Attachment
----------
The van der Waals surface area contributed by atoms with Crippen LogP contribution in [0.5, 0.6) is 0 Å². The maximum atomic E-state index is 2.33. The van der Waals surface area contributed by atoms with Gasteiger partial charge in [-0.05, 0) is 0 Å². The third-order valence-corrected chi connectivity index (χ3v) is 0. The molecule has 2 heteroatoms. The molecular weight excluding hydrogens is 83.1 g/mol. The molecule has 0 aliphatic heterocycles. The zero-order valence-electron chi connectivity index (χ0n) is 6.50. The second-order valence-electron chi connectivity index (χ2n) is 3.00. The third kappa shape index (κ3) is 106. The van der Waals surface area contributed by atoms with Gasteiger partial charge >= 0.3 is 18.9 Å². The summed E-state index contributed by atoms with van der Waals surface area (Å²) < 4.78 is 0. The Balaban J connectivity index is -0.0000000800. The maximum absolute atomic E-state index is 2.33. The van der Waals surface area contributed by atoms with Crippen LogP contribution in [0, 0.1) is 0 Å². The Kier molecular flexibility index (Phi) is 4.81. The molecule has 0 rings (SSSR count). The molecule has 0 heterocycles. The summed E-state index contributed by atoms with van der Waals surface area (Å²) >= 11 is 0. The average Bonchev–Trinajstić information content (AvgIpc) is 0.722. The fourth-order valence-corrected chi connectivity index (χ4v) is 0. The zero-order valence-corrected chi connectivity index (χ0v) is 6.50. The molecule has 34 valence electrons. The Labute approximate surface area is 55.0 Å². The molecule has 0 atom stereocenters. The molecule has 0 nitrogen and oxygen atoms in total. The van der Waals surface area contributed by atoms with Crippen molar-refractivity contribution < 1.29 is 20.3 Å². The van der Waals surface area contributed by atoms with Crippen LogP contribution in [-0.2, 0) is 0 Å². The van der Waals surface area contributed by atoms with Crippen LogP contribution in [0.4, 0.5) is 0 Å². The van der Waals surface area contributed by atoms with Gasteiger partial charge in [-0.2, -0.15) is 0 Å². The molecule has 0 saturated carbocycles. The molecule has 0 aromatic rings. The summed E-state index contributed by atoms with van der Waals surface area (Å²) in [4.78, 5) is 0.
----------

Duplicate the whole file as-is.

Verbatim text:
The van der Waals surface area contributed by atoms with Crippen LogP contribution in [0.5, 0.6) is 0 Å². The maximum atomic E-state index is 2.33. The van der Waals surface area contributed by atoms with Gasteiger partial charge in [-0.05, 0) is 0 Å². The third-order valence-corrected chi connectivity index (χ3v) is 0. The molecule has 2 heteroatoms. The molecular weight excluding hydrogens is 83.1 g/mol. The molecule has 0 aliphatic heterocycles. The zero-order valence-electron chi connectivity index (χ0n) is 6.50. The second-order valence-electron chi connectivity index (χ2n) is 3.00. The third kappa shape index (κ3) is 106. The van der Waals surface area contributed by atoms with Gasteiger partial charge >= 0.3 is 18.9 Å². The summed E-state index contributed by atoms with van der Waals surface area (Å²) < 4.78 is 0. The Balaban J connectivity index is -0.0000000800. The maximum absolute atomic E-state index is 2.33. The van der Waals surface area contributed by atoms with Crippen LogP contribution in [0, 0.1) is 0 Å². The Kier molecular flexibility index (Phi) is 4.81. The molecule has 0 rings (SSSR count). The molecule has 0 heterocycles. The summed E-state index contributed by atoms with van der Waals surface area (Å²) >= 11 is 0. The average Bonchev–Trinajstić information content (AvgIpc) is 0.722. The fourth-order valence-corrected chi connectivity index (χ4v) is 0. The zero-order valence-corrected chi connectivity index (χ0v) is 6.50. The molecule has 34 valence electrons. The Labute approximate surface area is 55.0 Å². The molecule has 0 atom stereocenters. The molecule has 0 nitrogen and oxygen atoms in total. The van der Waals surface area contributed by atoms with Crippen molar-refractivity contribution < 1.29 is 20.3 Å². The van der Waals surface area contributed by atoms with Crippen LogP contribution in [-0.2, 0) is 0 Å². The van der Waals surface area contributed by atoms with Crippen LogP contribution in [0.4, 0.5) is 0 Å². The van der Waals surface area contributed by atoms with Gasteiger partial charge in [-0.2, -0.15) is 0 Å². The molecule has 0 saturated carbocycles. The molecule has 0 aromatic rings. The summed E-state index contributed by atoms with van der Waals surface area (Å²) in [4.78, 5) is 0.